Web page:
- Another charge, sometimes muttered in the military, is that Wolfowitz and his hawkish colleagues would act differently if they had ever been in combat. Retired Marine Gen. Anthony C. Zinni, for example, says that if Wolfowitz and others in the administration — Bush, Cheney, Rumsfeld and their advisers — had experienced combat as young men, they might have thought longer about invading and occupying Iraq. “I think it would have changed them,” says Zinni, one of the more prominent critics of Bush administration policy in Iraq. “I just wish somebody in that chain of command would have seen combat at that time.”
….Wolfowitz responds calmly to this charge. He notes that he has visited soldiers badly wounded in Iraq. “I am not at all unmindful of what it means to send American kids into combat,” he says. “I go up to Walter Reed enough to see some of the consequences.”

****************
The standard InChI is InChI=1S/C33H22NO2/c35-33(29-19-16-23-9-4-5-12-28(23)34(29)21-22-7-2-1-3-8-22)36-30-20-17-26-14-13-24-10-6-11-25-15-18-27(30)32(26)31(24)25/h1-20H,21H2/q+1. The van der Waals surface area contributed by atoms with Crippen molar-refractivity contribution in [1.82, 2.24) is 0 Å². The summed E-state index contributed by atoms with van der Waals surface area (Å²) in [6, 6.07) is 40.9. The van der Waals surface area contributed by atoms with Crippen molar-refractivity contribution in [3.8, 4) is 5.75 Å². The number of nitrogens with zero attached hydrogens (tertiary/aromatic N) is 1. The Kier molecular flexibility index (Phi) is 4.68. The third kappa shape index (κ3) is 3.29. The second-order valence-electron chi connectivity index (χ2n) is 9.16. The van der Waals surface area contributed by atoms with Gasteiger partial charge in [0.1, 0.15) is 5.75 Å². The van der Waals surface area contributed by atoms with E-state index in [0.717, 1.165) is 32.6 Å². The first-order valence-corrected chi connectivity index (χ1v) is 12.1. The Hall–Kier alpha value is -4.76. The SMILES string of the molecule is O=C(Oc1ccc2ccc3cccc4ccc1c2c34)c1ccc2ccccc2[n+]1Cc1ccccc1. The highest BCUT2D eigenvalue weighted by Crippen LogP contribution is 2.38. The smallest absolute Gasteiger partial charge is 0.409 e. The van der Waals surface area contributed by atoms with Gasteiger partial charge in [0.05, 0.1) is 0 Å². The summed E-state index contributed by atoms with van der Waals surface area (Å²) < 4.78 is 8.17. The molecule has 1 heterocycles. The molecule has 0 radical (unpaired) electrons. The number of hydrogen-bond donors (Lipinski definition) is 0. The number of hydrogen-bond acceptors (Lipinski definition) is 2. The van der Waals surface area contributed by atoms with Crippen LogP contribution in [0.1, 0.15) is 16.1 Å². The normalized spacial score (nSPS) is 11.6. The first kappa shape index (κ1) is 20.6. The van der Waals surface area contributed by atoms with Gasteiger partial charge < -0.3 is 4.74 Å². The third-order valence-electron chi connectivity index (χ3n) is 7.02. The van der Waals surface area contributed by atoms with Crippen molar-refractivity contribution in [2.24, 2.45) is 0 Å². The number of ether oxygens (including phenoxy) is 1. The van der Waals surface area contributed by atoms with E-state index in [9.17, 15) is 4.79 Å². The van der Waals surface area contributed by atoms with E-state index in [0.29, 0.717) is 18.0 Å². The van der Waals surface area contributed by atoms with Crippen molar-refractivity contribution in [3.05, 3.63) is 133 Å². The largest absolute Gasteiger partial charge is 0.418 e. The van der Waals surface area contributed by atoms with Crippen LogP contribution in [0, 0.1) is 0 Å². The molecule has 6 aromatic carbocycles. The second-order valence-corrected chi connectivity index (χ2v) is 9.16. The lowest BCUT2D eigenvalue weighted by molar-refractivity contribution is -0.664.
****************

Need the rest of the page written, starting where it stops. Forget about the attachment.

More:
And he is careful not to be dismissive of his critics. “I think that those people who have experienced war have an even deeper distaste for it. And that is something I have a lot of respect for and a lot of time for.”
But there are other considerations that must be kept in mind. And that takes him back to the Nazis. “Certainly the failure to confront Hitler was largely from fear of what the consequences would be, and that led to much greater consequences.”
Exactly – there is such thing as being too close to a situation, and the military are often the most hesitant to use force because ALL they can see are the immediate consequences, which are without exception horrible. Yet the consequences of inaction are often worse. That’s what this debate is about and I am without reservation on the side that believes the time has come for forceful action over an entended period of time, until this latest long-term struggle against totalitarianism is won. Long live Wolfowitz.